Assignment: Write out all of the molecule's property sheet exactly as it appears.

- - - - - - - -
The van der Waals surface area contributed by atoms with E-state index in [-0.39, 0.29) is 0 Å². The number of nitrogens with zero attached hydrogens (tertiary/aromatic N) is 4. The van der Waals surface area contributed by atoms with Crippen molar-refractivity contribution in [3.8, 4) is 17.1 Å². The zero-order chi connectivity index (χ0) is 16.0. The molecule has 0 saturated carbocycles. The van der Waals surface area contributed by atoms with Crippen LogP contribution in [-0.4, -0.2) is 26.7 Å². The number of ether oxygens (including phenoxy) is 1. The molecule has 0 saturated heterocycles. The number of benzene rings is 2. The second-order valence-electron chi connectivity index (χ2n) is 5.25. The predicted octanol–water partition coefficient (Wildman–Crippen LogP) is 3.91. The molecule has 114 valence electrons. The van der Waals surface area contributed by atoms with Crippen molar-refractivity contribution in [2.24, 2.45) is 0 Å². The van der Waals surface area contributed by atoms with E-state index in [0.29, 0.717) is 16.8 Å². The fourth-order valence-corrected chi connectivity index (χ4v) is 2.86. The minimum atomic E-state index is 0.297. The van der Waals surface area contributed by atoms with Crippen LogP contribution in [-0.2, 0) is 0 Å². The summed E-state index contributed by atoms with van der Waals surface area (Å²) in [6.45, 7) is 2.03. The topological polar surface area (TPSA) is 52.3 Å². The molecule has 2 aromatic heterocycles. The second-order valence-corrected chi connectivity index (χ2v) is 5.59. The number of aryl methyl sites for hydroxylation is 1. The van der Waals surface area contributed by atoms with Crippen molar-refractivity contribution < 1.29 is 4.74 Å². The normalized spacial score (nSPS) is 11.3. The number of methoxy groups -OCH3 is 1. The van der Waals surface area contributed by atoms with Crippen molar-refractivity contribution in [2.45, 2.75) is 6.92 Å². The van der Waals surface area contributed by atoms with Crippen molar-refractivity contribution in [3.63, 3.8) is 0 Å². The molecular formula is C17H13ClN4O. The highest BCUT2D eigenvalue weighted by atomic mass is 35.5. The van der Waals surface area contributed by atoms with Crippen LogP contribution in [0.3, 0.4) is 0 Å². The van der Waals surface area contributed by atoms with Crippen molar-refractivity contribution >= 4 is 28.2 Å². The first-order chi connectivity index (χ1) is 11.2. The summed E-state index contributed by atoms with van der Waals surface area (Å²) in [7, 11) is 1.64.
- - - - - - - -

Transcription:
The van der Waals surface area contributed by atoms with E-state index in [-0.39, 0.29) is 0 Å². The number of nitrogens with zero attached hydrogens (tertiary/aromatic N) is 4. The van der Waals surface area contributed by atoms with Crippen molar-refractivity contribution in [3.8, 4) is 17.1 Å². The zero-order chi connectivity index (χ0) is 16.0. The molecule has 0 saturated carbocycles. The van der Waals surface area contributed by atoms with Crippen LogP contribution in [-0.4, -0.2) is 26.7 Å². The number of ether oxygens (including phenoxy) is 1. The molecule has 0 saturated heterocycles. The number of benzene rings is 2. The second-order valence-electron chi connectivity index (χ2n) is 5.25. The predicted octanol–water partition coefficient (Wildman–Crippen LogP) is 3.91. The molecule has 114 valence electrons. The van der Waals surface area contributed by atoms with Crippen molar-refractivity contribution in [2.24, 2.45) is 0 Å². The van der Waals surface area contributed by atoms with E-state index in [0.29, 0.717) is 16.8 Å². The fourth-order valence-corrected chi connectivity index (χ4v) is 2.86. The minimum atomic E-state index is 0.297. The van der Waals surface area contributed by atoms with Crippen LogP contribution in [-0.2, 0) is 0 Å². The summed E-state index contributed by atoms with van der Waals surface area (Å²) in [6.45, 7) is 2.03. The topological polar surface area (TPSA) is 52.3 Å². The molecule has 2 aromatic heterocycles. The second-order valence-corrected chi connectivity index (χ2v) is 5.59. The number of aryl methyl sites for hydroxylation is 1. The van der Waals surface area contributed by atoms with Crippen molar-refractivity contribution < 1.29 is 4.74 Å². The normalized spacial score (nSPS) is 11.3. The number of methoxy groups -OCH3 is 1. The van der Waals surface area contributed by atoms with Crippen molar-refractivity contribution in [2.45, 2.75) is 6.92 Å². The van der Waals surface area contributed by atoms with Crippen molar-refractivity contribution in [3.63, 3.8) is 0 Å². The molecular formula is C17H13ClN4O. The highest BCUT2D eigenvalue weighted by atomic mass is 35.5. The van der Waals surface area contributed by atoms with Crippen LogP contribution in [0.3, 0.4) is 0 Å². The van der Waals surface area contributed by atoms with Crippen molar-refractivity contribution >= 4 is 28.2 Å². The first-order chi connectivity index (χ1) is 11.2. The summed E-state index contributed by atoms with van der Waals surface area (Å²) in [7, 11) is 1.64.